Oldest Sign of Animal Life on Earth Reveals Organisms 635 Million Years Old

It's 100 million years older than scientists expected.

Scientists have discovered the oldest molecular sign of animal life, but it didn’t come from a pile of prehistoric bones. While the vast majority of the ancient animals we know about come from fossils left over from the Cambrian explosion — the period when animal life rapidly diversified for the first time — new research shows there were bizarre animals living long before then, but they didn’t leave behind bones or bits. As the authors of the new Nature Ecology & Evolution study show, the evidence they left behind was chemical.

In the new paper, an international team of scientists report the discovery of a biomarker left behind by members of the Animalia kingdom between 660 and 635 million years ago, making it the oldest evidence ever discovered. The biomarker, detected in ancient rocks and oils from Oman, Siberia, and India, is a steroid compound named 26-methylstigmastane, which today is only known to be synthesized by a species of modern sponges called demosponges.

“This steroid biomarker is the first evidence that demosponges, and hence multicellular animals, were thriving in ancient seas as far back as 635 million years ago,” first author Alex Zumberge, Ph.D. said Monday. Zumberge is a doctoral student in Earth sciences at the University of California, Riverside.

A freshwater sponge in Columbia River in Washington State. This sponge is a demosponge.

Wikimedia Commons

Today the Demospongia make up the planet’s most diverse sponge group. All of the nearly 8,000 species of demosponges worldwide are brightly colored invertebrates that reproduce both sexually and asexually. While sponges, like all animals, have a certain type of skeleton that gives their bodies a shape, a sponge’s skeleton doesn’t usually leave behind a recognizable body fossil. That’s why in the hunt for signs of ancient sponge life, Zumberge and his colleagues focused on finding distinctive and stable biomarkers instead of fossils.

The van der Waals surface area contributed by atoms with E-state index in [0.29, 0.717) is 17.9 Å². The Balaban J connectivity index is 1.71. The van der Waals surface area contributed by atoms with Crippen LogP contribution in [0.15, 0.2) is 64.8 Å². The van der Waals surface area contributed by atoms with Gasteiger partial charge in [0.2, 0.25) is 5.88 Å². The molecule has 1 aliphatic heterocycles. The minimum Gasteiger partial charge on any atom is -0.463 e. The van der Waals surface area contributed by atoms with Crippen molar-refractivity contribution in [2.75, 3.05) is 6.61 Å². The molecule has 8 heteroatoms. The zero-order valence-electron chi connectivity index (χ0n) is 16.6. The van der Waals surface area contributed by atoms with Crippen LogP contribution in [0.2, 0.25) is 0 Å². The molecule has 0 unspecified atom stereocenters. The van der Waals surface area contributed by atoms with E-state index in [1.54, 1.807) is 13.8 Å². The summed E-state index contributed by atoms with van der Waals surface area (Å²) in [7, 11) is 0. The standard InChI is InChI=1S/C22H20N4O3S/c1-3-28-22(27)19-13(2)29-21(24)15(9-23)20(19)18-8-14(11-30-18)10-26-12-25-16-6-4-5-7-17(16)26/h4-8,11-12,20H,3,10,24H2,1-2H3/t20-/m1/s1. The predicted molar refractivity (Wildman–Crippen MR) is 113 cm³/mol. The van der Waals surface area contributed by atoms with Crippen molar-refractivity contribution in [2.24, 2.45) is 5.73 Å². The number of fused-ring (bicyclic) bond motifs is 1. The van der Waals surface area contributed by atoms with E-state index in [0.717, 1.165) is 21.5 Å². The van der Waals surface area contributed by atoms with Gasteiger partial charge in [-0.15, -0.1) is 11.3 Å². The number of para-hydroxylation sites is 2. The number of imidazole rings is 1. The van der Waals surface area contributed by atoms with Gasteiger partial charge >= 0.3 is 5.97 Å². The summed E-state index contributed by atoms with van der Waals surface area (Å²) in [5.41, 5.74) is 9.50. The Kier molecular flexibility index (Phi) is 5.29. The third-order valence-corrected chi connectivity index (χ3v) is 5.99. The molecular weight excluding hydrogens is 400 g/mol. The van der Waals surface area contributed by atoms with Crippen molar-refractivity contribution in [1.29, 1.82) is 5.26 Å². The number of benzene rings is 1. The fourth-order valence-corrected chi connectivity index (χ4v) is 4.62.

The spectacularly old date of the steroid biomarker is important because it demonstrates that animals lived at least 100 million years before the Cambrian explosion, which occurred 540 million years ago. For a long time, scientists widely believed that any organisms that lived prior to the Cambrian explosion were simple individual-celled creatures. Now it’s becoming increasingly clear that there were animals bobbing around in ancient seas before the Cambrian explosion — and that evidence of some of the oldest animals may come from chemicals, not bones or preserved flesh. The oldest known animal fossil, essentially a 558 million-year-old ribbed oval, was identified in September by the bits of organic material its body left behind.

These new findings strongly suggest that demosponges floated in Neoporterozoic marine environments and even existed as far back as the Cryogenian period, which spanned 720 to 635 million years ago. These demosponges may not have had eyes or spines, but they were animals that were adaptable enough to have descendants thriving today.

Abstract: Sterane biomarkers preserved in ancient sedimentary rocks hold promise for tracking the diversification and ecological expansion of eukaryotes. The earliest proposed animal biomarkers from demosponges (Demospongiae) are recorded in a sequence around 100 Myr long of Neoproterozoic–Cambrian marine sedimentary strata from the Huqf Supergroup, South Oman Salt Basin. This C30 sterane biomarker, informally known as 24-isopropylcholestane (24-ipc), possesses the same carbon skeleton as sterols found in some modern-day demosponges. However, this evidence is controversial because 24-ipc is not exclusive to demosponges since 24-ipc sterols are found in trace amounts in some pelagophyte algae. Here, we report a new fossil sterane biomarker that co-occurs with 24-ipc in a suite of late Neoproterozoic–Cambrian sedimentary rocks and oils, which possesses a rare hydrocarbon skeleton that is uniquely found within extant demosponge taxa. This sterane is informally designated as 26-methylstigmastane (26-mes), reflecting the very unusual methylation at the terminus of the steroid side chain. It is the first animal-specific sterane marker detected in the geological record that can be unambiguously linked to precursor sterols only reported from extant demosponges. These new findings strongly suggest that demosponges, and hence multicellular animals, were prominent in some late Neoproterozoic marine environments at least extending back to the Cryogenian period.
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